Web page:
If you're pregnant, contact your doctor immediately if you notice vaginal bleeding.
In general, anytime you experience unexpected vaginal bleeding, consult your doctor. Whether or not vaginal bleeding is normal depends on your age and the circumstances.
Contact your doctor in the following situations:
- Postmenopausal women not taking hormone therapy should see a doctor if they experience vaginal bleeding.
- Postmenopausal women taking cyclic hormone therapy may experience some vaginal bleeding. A cyclic hormone therapy regimen — oral estrogen daily plus oral progestin for 10 to 12 days a month — can lead to bleeding that resembles a period (withdrawal bleeding) for a few days out of the month. If you have bleeding other than expected withdrawal bleeding, contact your doctor.
- Postmenopausal women taking continuous hormone therapy — a low-dose combination of estrogen and progestin daily — may experience light, irregular bleeding for the first six months. If bleeding persists longer or heavy bleeding begins, see your doctor.
- Girls who don't have any other signs of puberty or are younger than age 8 should have any vaginal bleeding investigated.
The following situations are likely normal, but talk to your doctor if you're concerned:
April 16, 2016
- Newborn girls may have some vaginal bleeding during the first month of life. Bleeding that's excessive or lasts longer should be checked out.
- Teenagers who have just begun having periods may experience irregular cycles during the first few years. In addition, many girls and women have light spotting for a few days before menstruating.
- Women starting birth control pills may experience occasional spotting the first few months.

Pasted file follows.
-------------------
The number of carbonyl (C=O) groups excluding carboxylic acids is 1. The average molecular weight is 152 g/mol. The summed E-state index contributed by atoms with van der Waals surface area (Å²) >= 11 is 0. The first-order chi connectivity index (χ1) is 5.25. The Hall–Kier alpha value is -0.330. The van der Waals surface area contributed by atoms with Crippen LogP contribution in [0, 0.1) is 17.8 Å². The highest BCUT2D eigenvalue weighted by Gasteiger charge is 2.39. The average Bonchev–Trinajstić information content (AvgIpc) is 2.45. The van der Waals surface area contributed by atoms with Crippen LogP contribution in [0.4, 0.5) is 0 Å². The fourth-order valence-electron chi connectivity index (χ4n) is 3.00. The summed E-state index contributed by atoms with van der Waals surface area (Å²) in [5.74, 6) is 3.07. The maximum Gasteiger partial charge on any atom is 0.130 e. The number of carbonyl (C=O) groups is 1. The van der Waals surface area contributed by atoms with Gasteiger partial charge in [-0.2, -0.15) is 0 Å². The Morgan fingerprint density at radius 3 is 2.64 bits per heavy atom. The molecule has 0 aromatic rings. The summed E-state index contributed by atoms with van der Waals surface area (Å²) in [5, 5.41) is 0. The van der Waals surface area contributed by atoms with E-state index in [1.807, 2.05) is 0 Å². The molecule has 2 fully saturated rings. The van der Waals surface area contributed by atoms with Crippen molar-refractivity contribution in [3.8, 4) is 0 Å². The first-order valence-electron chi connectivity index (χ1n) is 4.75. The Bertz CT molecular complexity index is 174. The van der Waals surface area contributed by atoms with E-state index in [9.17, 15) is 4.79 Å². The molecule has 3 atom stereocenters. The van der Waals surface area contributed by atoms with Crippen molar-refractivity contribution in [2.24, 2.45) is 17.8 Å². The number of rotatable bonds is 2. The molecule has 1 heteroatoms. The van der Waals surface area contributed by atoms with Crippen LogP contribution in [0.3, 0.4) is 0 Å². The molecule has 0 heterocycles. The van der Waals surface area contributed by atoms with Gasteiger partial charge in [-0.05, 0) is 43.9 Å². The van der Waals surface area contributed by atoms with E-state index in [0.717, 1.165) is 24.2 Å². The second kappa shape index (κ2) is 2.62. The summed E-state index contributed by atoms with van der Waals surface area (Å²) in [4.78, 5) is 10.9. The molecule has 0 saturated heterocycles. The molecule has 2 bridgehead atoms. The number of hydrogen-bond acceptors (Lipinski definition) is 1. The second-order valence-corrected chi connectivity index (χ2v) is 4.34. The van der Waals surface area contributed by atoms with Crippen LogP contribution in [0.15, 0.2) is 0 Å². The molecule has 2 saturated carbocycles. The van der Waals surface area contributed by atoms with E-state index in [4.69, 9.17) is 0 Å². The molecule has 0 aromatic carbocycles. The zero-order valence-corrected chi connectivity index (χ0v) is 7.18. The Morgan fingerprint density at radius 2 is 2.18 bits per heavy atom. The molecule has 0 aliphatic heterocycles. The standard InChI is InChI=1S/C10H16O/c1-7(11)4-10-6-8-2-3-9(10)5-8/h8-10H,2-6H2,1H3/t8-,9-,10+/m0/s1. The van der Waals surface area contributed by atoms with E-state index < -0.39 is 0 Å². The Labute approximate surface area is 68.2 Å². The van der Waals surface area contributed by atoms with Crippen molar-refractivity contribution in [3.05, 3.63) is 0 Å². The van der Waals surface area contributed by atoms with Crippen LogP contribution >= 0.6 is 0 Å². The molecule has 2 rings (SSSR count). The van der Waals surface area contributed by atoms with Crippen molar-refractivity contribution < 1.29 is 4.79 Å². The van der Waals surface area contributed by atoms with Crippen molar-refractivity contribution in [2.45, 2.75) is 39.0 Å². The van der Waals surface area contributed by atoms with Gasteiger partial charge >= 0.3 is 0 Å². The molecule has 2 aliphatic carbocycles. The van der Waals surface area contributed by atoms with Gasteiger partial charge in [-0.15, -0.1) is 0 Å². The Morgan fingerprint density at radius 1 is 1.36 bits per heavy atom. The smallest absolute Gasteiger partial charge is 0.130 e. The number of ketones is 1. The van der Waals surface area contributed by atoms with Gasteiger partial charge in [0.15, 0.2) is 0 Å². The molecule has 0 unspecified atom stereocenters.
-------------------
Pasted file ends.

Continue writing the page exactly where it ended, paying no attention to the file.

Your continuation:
- Women nearing menopause (perimenopause) may experience increasingly heavy or irregular periods. Ask your doctor about possible treatments to minimize your symptoms.
- American College of Obstetricians and Gynecologists (ACOG) Committee on Practice Bulletins — Gynecology. ACOG Practice Bulletin No. 128. Diagnosis of abnormal uterine bleeding in reproductive-aged women. Obstetrics and Gynecology. 2012;120:197.
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- AskMayoExpert. Abnormal uterine bleeding: Premenopausal women (adult). Rochester, Minn.: Mayo Foundation for Medical Education and Research; 2015.
- AskMayoExpert. Postmenopausal bleeding. Rochester, Minn.: Mayo Foundation for Medical Education and Research; 2014.
- Kliegman RM, et al. Gynecologic problems of childhood. In: Nelson Textbook of Pediatrics. 20th ed. Philadelphia, Pa.: Elsevier; 2016. http://www.clinicalkey.com. Accessed March 2, 2016.
- Menstruation and the menstrual cycle fact sheet. Womenshealth.gov. http://www.womenshealth.gov/publications/our-publications/fact-sheet/menstruation.html. Accessed March 7, 2016.
- Goodman A. Postmenopausal uterine bleeding. http://www.uptodate.com/home. Accessed March 1, 2016.
- Gonorrhea — CDC fact sheet. Centers for Disease Control and Prevention. http://www.cdc.gov/std/gonorrhea/stdfact-gonorrhea.htm. Accessed March 3, 2016.
- Frequently asked questions. Pregnancy FAQ090. Early pregnancy loss. American College of Obstetricians and Gynecologists. http://www.acog.org/Patients/FAQs/Early-Pregnancy-Loss. Accessed March 7, 2016.
- Marx JA, et al., eds. Gynecologic pain and vaginal bleeding. In: Rosen's Emergency Medicine: Concepts and Clinical Practice. 8th ed. Philadelphia, Pa.: Saunders Elsevier; 2014. http://www.clinicalkey.com. Accessed March 2, 2016.
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